What good is the body of Christ in a world where leaders still lie to distract us from their ineptitude? What good is the body of Christ in a world where children still die because prescriptions cost too much money? What good is the body of Christ in a world where practices like predatory payday lending still persist in lining the pockets of the already-wealthy and further impoverishing the poor?

What good, really, is the Church to a society that so consistently rejects its offer of grace and love and reconciliation in favor of those old standbys, fear and doubt and divisiveness? 

Well, the answer is: some. The church is some good.

That might sound worrying, but take heart. Some good accounts for a whole lot of lives altered, perspectives changed, and fences mended. Just like some salt flavors the entire stew, some good done in Jesus’ name flavors the entire world with the grace of God. It has always been this way—a wicked world flavored by flecks of God’s grace.

A couple of cans of shredded chicken in the food pantry for a single mother whose kids need protein. A few dollars to pay down her electric bill so she doesn’t have to give the baby a bath by candle light again tonight. A winter coat to protect the oldest from the spine-stiffening wind that awaits her at the bus stop each morning.

Some good really is worth it. I’m not saying that the most good wouldn’t be better. For a time, the Salvation Army used the slogan “Doing the most good.” I wasn’t aware that it was a competition, but I take the point.

The “most good” does seem like the best kind of good, and it is a great goal. But some good is important, too. It’s real. It’s here. It’s now.

Jesus calls—and empowers—each of us to bring the kingdom of heaven ever closer to earth, and to do so with all that we have, with all that we are, in all the ways that we can. I believe that.

However, from time to time, the good news of God’s kingdom may get lost in the bad news you read on Facebook just like the sugar overshadows the salt in the birthday cake. But the truth is that the salt, like the good, is still there doing the work it needs to do just as steadfastly as ever.

Just because you don’t taste the salt, doesn’t mean it’s not there. Any recipe worth its salt has a small amount of salt proportional to the rest of the ingredients. That small amount is all it takes to make a huge difference. For the result to be good, there must be salt.

We’ve got to remember that if God’s people on earth ever are discouraged or distracted from living the kingdom life, then, as Jesus says, the Church will no longer be good for anything. It might as well be trampled underfoot.

For instance, if our mission becomes reinforcing the cultural status quo, then the Church is doomed. Like salt that does not, that cannot enhance the taste even of itself—throw it out! Like a flashlight without batteries. It doesn’t matter whether you hide it under the bed or put it on the nightstand—it’s useless! (Like a Eucharist without a sermon—what’s the point, right?) Jesus is clear about this, not to trouble us, but to keep us mindful of why we are here. 

The point is simply this: do not be discouraged when what you have to offer doesn’t seem like enough. Holy Mother Church, the Body of Christ—you included—is doing good. 

The temptation will always be to second guess, to doubt, to trouble our minds needlessly with daunting questions about our worth. Is this enough? Is that enough? Am I enough?

When that time comes, remember, the answer is: yes. You are the salt. You are enough because God made you enough and the presence of God in you gives the world the flavor of grace.

[1] See Thomas G. Long, Matthew, Westminster Bible Companion (Louisville, KY: Westminster John Knox Press, 1997), 51-52.

Faithful response to God

Wednesday in Proper 6C – June 19, 2019 – Matthew 6:1-6,16-18 – St. Mary’s Convent, Sewanee

It’s been almost a week since I last saw you, and we’re still hearing from the “Sermon on the Mount.” Today Jesus instructs us not to practice our piety before others. He gives us three examples of what not to do, and three tips that can lead to healthier and more reverent practices. 

“Whenever you give alms, do not sound a trumpet before you . . . But when you give alms, do not let your left hand know what your right hand is doing.”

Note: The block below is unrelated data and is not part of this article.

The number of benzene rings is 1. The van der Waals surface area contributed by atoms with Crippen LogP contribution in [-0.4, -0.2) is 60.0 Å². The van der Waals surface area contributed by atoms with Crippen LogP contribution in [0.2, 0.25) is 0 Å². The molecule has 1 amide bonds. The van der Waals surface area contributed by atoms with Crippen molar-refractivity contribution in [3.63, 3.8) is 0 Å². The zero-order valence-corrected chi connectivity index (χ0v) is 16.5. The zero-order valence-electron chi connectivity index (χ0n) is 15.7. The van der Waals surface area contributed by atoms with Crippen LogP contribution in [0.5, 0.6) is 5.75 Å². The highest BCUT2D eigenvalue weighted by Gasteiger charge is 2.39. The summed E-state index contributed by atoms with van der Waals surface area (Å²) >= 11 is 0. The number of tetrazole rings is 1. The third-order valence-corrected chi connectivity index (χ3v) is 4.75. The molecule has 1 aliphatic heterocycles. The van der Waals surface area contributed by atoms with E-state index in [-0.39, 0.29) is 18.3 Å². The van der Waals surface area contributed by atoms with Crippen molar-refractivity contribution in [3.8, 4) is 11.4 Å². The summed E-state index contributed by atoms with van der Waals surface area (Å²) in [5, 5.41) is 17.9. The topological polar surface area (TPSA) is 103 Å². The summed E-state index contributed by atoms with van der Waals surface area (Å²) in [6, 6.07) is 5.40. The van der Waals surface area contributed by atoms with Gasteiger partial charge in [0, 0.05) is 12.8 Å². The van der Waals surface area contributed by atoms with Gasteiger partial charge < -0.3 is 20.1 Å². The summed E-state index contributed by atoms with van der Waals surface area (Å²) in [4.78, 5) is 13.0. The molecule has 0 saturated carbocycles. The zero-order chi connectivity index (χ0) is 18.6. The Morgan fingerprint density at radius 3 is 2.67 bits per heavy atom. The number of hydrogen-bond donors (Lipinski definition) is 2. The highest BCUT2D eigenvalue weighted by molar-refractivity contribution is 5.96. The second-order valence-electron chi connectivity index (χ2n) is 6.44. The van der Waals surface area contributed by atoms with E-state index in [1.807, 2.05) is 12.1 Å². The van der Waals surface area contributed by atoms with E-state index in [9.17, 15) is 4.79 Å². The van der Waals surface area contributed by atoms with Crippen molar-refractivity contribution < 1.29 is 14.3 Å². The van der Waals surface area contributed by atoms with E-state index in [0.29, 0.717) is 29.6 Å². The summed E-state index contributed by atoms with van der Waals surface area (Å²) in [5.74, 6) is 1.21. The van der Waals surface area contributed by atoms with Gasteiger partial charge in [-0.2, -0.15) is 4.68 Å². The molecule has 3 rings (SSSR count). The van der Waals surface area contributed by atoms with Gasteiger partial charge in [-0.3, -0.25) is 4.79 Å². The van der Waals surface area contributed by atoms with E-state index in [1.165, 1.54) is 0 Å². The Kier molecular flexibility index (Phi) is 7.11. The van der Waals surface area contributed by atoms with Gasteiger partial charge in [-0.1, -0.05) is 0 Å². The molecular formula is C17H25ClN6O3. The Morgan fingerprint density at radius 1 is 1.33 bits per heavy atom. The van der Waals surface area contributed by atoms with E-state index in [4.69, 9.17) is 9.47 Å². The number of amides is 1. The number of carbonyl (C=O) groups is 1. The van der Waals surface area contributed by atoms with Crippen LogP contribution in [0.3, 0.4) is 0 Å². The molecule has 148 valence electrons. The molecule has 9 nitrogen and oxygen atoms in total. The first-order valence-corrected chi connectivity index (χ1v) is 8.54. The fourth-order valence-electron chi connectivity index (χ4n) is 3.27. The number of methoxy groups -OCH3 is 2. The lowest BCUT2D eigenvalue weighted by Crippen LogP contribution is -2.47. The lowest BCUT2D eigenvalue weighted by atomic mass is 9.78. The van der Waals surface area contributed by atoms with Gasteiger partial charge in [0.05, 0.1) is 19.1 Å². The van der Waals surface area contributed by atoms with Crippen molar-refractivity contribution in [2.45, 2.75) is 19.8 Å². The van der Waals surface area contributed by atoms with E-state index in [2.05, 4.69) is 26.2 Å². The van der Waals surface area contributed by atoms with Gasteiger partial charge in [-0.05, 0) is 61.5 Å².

“Whenever you pray, do not . . . stand and pray in the synagogues and at the street corners, so that [you] may be seen by others . . . But whenever you pray, go into your room and shut the door.”

“Whenever you fast, do not look dismal . . . But when you fast, put oil on your head and wash your face.” 

It never fails. Every time I hear this passage I think about stewardship and evangelism. In my own naïveté, I tend to hear Jesus’ teaching as counter to everything I have learned about sharing my faith with others and tithing 10% of my income to the church. 

Jesus’ instructions about almsgiving tell us that discretion is best. He tells us not to let people see us give money. But don’t we want people to be a part of a culture of giving? If people see others give, won’t that encourage them to give, too?

Jesus also warns us against praying in public places were we will make ourselves a spectacle. But, what about not hiding our light under a bushel basket and all that? Aren’t we supposed to make our faith known? 

Jesus urges us to keep our fast in a way that does not draw too much attention. But what about Ash Wednesday? Does that mean no more ashes on my forehead? Do I need to go straight home and wash them off? 

No, none of that is quite right. Jesus isn’t telling us never to give, or pray, or fast in public. He’s using public examples to tell us not to do these things for the wrong reasons. 

Jesus is specifically taking to task those who lord their piety over others. To hear, “Don’t do these things in public . . .” is to miss half the message. It’s more like, “Don’t do these things in public . . . for the sake of impressing other people.” 

We give, pray, and fast because these things are part of a genuine, faithful response to God’s presence in our lives. Attending church only because it’s good for business is very disingenuous.

However, setting an example of responsible tithing for friends and neighbors who don’t quite understand it yet can be a very responsible Christian witness. Likewise, thanking God for your food, even in a restaurant or school cafeteria, can be a very sincere way to recognize God’s abundant grace. And fasting, no matter what the appearance of your face, can be a very meaningful and appropriate way to respond to a merciful God. 

Sometimes important things need to be explained clearly. Thank God for a sermon! The Sermon on that Mount, that is, in which Jesus teaches us not to give, and pray, and fast in order to impress others, but in grateful response to God’s presence in our lives. 

But wait, doing such things in response to God’s presence in our lives requires us to be aware of God’s presence in our lives in the first place. Well then, perhaps that’s where we’ll end today, at the beginning of this whole process—step one: Look for God’s activity in the world, and when you see it, name it.

Then you can be grateful and respond.